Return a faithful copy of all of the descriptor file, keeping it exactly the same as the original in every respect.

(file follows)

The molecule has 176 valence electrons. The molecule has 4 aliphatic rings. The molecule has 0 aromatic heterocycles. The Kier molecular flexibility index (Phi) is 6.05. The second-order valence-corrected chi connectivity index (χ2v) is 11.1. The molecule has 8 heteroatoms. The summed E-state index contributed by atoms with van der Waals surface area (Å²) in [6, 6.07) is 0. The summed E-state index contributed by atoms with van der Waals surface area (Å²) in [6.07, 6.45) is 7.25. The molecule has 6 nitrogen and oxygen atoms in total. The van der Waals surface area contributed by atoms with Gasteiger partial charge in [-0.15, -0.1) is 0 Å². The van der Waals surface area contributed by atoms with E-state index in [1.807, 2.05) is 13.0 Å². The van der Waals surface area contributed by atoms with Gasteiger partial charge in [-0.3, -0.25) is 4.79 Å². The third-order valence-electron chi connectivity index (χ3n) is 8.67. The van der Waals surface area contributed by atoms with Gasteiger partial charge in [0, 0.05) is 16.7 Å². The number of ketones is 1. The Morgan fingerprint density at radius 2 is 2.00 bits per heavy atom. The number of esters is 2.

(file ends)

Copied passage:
The molecule has 176 valence electrons. The molecule has 4 aliphatic rings. The molecule has 0 aromatic heterocycles. The Kier molecular flexibility index (Phi) is 6.05. The second-order valence-corrected chi connectivity index (χ2v) is 11.1. The molecule has 8 heteroatoms. The summed E-state index contributed by atoms with van der Waals surface area (Å²) in [6, 6.07) is 0. The summed E-state index contributed by atoms with van der Waals surface area (Å²) in [6.07, 6.45) is 7.25. The molecule has 6 nitrogen and oxygen atoms in total. The van der Waals surface area contributed by atoms with Gasteiger partial charge in [-0.15, -0.1) is 0 Å². The van der Waals surface area contributed by atoms with E-state index in [1.807, 2.05) is 13.0 Å². The van der Waals surface area contributed by atoms with Gasteiger partial charge in [-0.3, -0.25) is 4.79 Å². The third-order valence-electron chi connectivity index (χ3n) is 8.67. The van der Waals surface area contributed by atoms with Gasteiger partial charge in [0, 0.05) is 16.7 Å². The number of ketones is 1. The Morgan fingerprint density at radius 2 is 2.00 bits per heavy atom. The number of esters is 2.